Make enough pancakes for yourself, your Papa, and your Oma, who has just awoken and says “Good morning sweetheart” with her rough morning voice. Pour orange juice into two pint jars and screw the lids on tight. Stack pancakes and bacon on two paper plates. Set the plates, the jars, the forks, the syrup on a wire tray. You’ll have to set it down to put your boots back on. 

Eat your pancakes while the milk chugs through the tubes overhead. You stand in the middle of the milking parlour, your plate resting on the basket of rags that sits on a cart. Your Papa sits on the steps that lead out to the feedlot where the cows wait. His plate is resting on his knee with one hand to stabilize it and one hand to fork pancakes into his mouth. He tells you they’re not bad, his smile bulging around the pancakes stuffed in his cheek. The smell of maple syrup will also stay on these clothes, even after you wash them.

Thumbprint cookies

Powdered sugar
Preparation to say the word (dad)
Green food coloring

Wash your hands. You are long past needing your mother’s help now. Except she still has to be in the car when you drive it. But you can put things in the oven by yourself, no problem. Get out the food processor and the stand mixer. Lay out all the ingredients neatly on the counter with the measuring spoons and cups. Preheat the oven and grease the baking stones. Everything is ready. 

Pour the pecans into the food processor. Blend them up until they’re like dust. Run your finger along the words of your Oma’s recipe until you find the next step. Pour the pecan powder into the mixing bowl, and pour the oats into the food processor. Blend the oats until they’re small, but not quite dust. Mix them into the pecans. Add the flour and butter and combine until it forms a thick mound of dough. 

Roll out little balls of dough and begin to lay them out on the baking sheet. Be careful to make them exactly the same size because these are a gift, or something like that. The oven will beep to alert you that it has reached the desired temperature. Your mother will come into the kitchen from weeding the front berm with her bandana over her hair. She wants to make the thumbprints. She washes her hands. 

After your mother squashes her strong thumb into the middle of each cookie ball, slide the baking sheet into the oven with your own strong arm. Put the stand mixer, the flour container, the oats away while the cookies bake. Your mother will begin to tell you about the different kinds of flowers she wants to get from the plant nursery while you wipe off flour from the counter. 

While she talks to you, mix up the frosting. A bit of margarine, a bit of milk, a bit of powdered sugar until it tastes right and isn’t too thin. Dye it light green like your Oma always does. You tried pink once, but it tasted different. Once the cookies are cool, spoon a glob of glorified, greenified lard into the shape of your mother’s thumb.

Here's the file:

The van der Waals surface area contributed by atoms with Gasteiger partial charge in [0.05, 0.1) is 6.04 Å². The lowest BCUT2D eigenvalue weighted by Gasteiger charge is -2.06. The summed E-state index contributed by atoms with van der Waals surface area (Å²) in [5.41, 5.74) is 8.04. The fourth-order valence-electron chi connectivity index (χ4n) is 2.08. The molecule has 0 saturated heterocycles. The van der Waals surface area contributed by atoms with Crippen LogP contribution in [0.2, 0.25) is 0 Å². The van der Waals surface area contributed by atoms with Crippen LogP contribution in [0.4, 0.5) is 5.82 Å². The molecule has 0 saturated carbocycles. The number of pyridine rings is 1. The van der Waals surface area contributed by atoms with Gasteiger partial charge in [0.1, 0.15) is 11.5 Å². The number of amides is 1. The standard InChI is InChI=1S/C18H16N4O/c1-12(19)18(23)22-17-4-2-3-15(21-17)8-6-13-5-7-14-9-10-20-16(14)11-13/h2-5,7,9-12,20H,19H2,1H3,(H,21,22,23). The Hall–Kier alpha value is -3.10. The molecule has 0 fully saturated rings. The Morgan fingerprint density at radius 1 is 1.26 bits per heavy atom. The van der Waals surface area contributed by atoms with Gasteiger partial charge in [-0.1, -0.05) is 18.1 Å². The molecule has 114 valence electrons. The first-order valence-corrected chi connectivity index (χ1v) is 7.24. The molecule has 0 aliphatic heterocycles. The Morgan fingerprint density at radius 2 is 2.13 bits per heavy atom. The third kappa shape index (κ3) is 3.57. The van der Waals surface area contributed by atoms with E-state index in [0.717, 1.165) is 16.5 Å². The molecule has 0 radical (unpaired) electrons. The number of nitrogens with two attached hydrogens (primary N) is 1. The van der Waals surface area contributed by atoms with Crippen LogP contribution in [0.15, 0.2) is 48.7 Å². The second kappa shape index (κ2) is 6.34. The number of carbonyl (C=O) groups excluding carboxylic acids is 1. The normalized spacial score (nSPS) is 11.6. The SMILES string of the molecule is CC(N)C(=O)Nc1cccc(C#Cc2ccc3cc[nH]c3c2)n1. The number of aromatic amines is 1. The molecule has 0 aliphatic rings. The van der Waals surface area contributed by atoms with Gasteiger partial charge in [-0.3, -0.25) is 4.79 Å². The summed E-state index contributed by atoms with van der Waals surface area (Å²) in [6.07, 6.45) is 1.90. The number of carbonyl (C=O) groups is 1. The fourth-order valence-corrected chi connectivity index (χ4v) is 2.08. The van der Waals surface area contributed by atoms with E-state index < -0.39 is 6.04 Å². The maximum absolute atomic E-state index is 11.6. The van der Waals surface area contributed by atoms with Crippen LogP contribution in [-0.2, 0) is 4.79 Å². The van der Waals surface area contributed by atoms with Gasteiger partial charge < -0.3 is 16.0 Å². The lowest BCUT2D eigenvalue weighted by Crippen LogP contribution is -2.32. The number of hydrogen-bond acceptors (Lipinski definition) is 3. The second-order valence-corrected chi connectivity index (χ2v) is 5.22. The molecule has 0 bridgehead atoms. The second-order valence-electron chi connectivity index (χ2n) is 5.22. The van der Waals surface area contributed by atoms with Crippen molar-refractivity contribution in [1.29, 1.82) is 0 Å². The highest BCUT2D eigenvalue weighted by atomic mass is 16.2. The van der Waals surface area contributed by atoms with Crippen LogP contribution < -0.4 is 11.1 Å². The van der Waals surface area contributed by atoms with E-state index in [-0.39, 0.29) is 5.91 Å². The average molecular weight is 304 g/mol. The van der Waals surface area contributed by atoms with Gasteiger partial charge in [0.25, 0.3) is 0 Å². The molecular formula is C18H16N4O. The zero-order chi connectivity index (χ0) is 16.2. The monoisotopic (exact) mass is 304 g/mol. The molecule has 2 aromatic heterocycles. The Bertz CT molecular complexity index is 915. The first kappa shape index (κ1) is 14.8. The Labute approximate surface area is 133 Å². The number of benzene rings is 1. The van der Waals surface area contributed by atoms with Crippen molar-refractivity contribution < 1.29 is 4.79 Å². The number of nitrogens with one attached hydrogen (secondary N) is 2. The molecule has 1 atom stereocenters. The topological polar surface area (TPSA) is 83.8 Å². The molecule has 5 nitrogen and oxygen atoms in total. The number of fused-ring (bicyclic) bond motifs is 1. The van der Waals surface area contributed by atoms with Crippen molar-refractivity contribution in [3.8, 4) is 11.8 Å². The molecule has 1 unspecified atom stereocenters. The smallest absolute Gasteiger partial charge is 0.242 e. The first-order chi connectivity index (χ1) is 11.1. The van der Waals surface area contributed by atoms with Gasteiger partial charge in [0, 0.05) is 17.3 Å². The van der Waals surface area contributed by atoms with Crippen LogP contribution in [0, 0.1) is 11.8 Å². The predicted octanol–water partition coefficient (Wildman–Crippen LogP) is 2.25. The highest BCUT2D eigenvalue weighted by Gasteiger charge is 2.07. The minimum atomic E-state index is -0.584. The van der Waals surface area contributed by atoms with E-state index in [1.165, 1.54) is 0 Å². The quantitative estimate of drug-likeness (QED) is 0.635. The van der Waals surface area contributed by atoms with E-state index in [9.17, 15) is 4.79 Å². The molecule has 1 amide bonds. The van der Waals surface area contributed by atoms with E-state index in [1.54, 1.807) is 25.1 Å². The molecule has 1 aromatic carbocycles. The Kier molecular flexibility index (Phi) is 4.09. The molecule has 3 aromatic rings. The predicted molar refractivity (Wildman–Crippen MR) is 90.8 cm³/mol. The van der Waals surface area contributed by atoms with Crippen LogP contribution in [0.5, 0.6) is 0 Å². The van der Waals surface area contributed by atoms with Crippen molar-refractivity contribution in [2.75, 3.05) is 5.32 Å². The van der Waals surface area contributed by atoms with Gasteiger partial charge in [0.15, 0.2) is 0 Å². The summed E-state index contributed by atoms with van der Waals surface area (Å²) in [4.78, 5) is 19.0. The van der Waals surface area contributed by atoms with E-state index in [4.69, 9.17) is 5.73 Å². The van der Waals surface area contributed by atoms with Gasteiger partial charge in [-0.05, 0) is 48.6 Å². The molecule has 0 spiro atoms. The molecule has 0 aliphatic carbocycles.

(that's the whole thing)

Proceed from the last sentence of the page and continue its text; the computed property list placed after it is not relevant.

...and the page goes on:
Put most of the cookies into a tupperware, but put the rest into a smaller container. The recipe makes a lot. When your mother asks you why you’ve put some in a separate box, take a deep breath and tell her you’re taking them to your (dad)’s when he picks you up. She won’t reply to this, she’ll just nod her head once, slide a whole cookie into her mouth, and lick the frosting off her thumb. 

Spring Salad with Homemade Dressing
Leaf lettuce from the garden, tender and new
A large family
White sugar
Sunday shoes
Your first time home since Christmas
White vinegar


Collect the lettuce from the garden. Slide your nice shoes off and leave them neatly inside the door of your grandparent’s house. Do everything very thoughtfully, as though to prove you are the same, that college has not changed you, that your feet have not grown soft. Walk down their driveway, look both ways, cross the road, and there’s the garden. It is the corner of a corn field, half an acre. Revel for a moment in the softness of the good, black dirt. Your feet are a little softer. Step in between the rows of onions and beans, find the lettuce. Using the paring knife you brought, behead the lettuce close to the ground but not too close until you’ve filled up the big white bowl your Oma gave you.

Tuck the bowl against your hip and carry it back to the house. Look both ways. Wipe your feet at the door and look over your shoulder at the shadow of dirt now wedged in their grooves. Wipe them again. Pick through the lettuce over the sink and wash any very dirty pieces. Pluck out any bugs if you find them. The hiss of the sink adds to the gurgle of family talking about weather and school and who’s getting married and who broke their hip. 

Get out a glass quart jar and a screw-on lid. Pour some vinegar into the jar and add a scoop of sugar. You are cooking by intuition. This will one day annoy your fiancé, but you haven’t met him yet. It’s how your Oma taught you. A bit of this. A bit of that. Screw the lid on and shake it. Take off the lid and dip your pinky finger into the dressing. Add more sugar if it’s too bitter. Shake it again. The consistency should be gritty, but not lumpy. 

Drizzle it over the lettuce. It should be wet, but not soggy. Mix the dressing and leaves together with a big wooden spoon until it’s all evenly coated. Set the big bowl and the wooden spoon on the long counter with the other bowls of food. Maybe in between the orange tapioca salad and the beer bread. You’ll know you did a good job when your aunties and uncles and cousins don’t say anything about the salad, they just empty the bowl.